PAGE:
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Book Review of Memoirs of a Geisha Arthur Golden

I have long been fascinated by traditional Japanese culture and particularly the hidden world of the geisha so I was delighted to find this book in Fopp for the bargain price of £2. It is written as if it is an autobiography though this is an affectation as the author is an American male. It tells the story of a young Japanese girl in the 1930s sold as a child to a geisha house. She works first as a maid and then as an apprentice geisha. Her career progress is foiled by a jealous older geisha who treats her cruelly but she later resumes her career and becomes moderately successful. She falls secretly in love with a businessman, The Chairman, who knows nothing of her love. In fact she rarely sees him. Her virginity is taken at the tender age of fourteen. Interestingly, she is portrayed as knowing virtually nothing of sex. The War comes and disrupts the life of the geisha house….

This is beautifully written and it is an interesting story of a fading way of life, poignant and moving. Though Golden is a good writer I couldn’t help thinking in the hands of a great master this tale could have been a true classic. It is really a traditional romance about enduring love and yes, spoiler alert, there is a fairy tale happy ending.

I am no expert in Japanese culture but the book is definitely written with an American audience in mind. At times the protagonist reacts like a Mid-Western farm girl rather than a Japanese geisha. The description of Americans as universally kind and the depiction of New York as a fairy tale world at the end is jarring to a European eye. Would you really think so highly of a country that had bombed your homeland flat? At times the pace is slow and I did put it down several times. I would have liked more depth in the characters.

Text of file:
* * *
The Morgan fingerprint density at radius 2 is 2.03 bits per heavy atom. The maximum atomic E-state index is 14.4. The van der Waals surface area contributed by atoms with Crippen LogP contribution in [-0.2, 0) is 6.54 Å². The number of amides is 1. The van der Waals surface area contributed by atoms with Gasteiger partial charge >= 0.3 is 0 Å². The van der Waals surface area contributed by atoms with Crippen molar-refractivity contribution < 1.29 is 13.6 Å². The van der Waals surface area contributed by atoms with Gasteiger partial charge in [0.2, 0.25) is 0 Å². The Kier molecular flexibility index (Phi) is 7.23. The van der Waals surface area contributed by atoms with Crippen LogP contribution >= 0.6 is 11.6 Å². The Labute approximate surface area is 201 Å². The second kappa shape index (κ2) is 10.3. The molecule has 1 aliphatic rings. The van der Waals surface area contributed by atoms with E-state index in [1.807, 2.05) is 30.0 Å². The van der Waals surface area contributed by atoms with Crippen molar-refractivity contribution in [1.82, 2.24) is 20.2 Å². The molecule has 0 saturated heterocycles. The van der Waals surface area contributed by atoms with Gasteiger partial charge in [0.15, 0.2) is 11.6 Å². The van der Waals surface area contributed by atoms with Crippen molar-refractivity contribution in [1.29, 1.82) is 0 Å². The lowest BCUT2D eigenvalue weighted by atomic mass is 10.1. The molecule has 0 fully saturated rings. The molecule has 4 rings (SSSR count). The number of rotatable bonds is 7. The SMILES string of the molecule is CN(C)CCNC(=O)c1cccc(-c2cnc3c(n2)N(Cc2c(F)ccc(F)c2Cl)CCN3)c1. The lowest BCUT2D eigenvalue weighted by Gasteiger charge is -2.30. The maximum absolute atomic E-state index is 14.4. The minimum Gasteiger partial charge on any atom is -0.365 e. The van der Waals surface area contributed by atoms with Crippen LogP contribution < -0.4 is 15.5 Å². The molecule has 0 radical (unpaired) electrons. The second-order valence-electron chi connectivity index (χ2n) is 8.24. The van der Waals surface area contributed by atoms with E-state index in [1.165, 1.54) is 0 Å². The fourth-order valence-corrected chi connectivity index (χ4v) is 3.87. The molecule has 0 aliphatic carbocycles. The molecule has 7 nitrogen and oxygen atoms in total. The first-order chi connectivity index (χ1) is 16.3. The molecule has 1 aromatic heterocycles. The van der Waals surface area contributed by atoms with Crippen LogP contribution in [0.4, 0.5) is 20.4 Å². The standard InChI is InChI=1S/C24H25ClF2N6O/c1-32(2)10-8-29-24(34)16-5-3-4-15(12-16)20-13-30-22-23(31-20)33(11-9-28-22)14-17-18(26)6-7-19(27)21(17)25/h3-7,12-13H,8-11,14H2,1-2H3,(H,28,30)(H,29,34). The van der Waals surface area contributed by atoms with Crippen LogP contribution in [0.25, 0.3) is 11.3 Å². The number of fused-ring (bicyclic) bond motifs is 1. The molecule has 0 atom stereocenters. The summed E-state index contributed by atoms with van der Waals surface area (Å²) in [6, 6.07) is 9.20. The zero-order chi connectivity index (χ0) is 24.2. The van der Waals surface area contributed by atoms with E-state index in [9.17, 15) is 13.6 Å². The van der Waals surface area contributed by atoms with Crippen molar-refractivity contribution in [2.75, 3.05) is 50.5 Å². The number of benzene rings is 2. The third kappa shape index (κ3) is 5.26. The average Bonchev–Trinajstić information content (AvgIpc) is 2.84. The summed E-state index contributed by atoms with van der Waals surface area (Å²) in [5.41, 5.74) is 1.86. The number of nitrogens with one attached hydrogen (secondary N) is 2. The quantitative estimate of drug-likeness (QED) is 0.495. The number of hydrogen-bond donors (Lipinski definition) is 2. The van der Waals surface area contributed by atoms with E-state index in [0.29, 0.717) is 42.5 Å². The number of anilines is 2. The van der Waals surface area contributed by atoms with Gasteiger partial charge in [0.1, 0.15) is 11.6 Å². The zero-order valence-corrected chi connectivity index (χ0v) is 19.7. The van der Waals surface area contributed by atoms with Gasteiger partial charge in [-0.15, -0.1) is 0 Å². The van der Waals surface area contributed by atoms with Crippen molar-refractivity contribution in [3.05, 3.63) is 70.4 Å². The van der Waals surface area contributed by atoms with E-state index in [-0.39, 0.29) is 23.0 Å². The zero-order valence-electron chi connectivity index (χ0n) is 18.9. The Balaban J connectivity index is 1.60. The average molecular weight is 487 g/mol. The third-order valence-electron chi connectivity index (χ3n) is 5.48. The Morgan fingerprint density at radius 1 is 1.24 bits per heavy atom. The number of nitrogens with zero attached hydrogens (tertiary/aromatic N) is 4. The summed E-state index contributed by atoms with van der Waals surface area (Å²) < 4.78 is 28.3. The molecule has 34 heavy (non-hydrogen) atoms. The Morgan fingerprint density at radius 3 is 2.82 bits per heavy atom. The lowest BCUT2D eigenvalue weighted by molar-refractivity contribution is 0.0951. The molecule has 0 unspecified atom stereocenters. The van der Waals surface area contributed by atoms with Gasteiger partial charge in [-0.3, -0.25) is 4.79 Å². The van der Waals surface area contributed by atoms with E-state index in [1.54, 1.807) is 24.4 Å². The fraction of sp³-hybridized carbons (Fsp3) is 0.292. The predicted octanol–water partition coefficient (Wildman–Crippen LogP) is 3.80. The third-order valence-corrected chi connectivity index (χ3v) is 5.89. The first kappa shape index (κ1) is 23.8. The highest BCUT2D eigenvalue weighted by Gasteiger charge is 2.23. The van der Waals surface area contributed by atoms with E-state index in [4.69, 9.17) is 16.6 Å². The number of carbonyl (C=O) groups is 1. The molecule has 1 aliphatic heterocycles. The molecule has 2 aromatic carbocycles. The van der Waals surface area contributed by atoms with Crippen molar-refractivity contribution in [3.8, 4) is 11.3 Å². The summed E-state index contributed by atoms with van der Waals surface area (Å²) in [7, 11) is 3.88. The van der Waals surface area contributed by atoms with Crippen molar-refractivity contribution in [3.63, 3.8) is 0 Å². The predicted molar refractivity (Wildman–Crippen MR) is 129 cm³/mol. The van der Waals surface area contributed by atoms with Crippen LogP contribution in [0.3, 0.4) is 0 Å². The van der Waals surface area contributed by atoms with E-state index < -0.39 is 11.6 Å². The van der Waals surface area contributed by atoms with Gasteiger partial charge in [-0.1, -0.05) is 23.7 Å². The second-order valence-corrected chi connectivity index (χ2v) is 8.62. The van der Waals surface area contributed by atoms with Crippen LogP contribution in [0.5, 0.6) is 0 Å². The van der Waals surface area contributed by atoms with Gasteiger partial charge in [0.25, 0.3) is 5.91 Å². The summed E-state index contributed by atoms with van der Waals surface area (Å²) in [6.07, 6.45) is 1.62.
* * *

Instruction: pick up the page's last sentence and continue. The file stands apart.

Overall, I enjoyed it and I did feel transported to another time and place and lost myself there for a while.

Book Review I Am Pilgrim Terry Hayes

This book follows a pretty standard thriller format. Secret agent Pilgrim is on a mission to save the US from infection with the smallpox virus hidden inside flu vaccine by a Saudi born Muslim jihadi. It is an easy read with lots of action. I would have liked more depth. It is written very much like a Hollywood film. There were moments when it did strive to be something more. I liked the idea of the photo of the Jewish woman and her children in the Holocaust which haunted Pilgrim throughout his life. The book is entertaining though slightly hackneyed in places. I think there is potential for the author to write with more authenticity in the future. Worth a look if you are a thriller reader.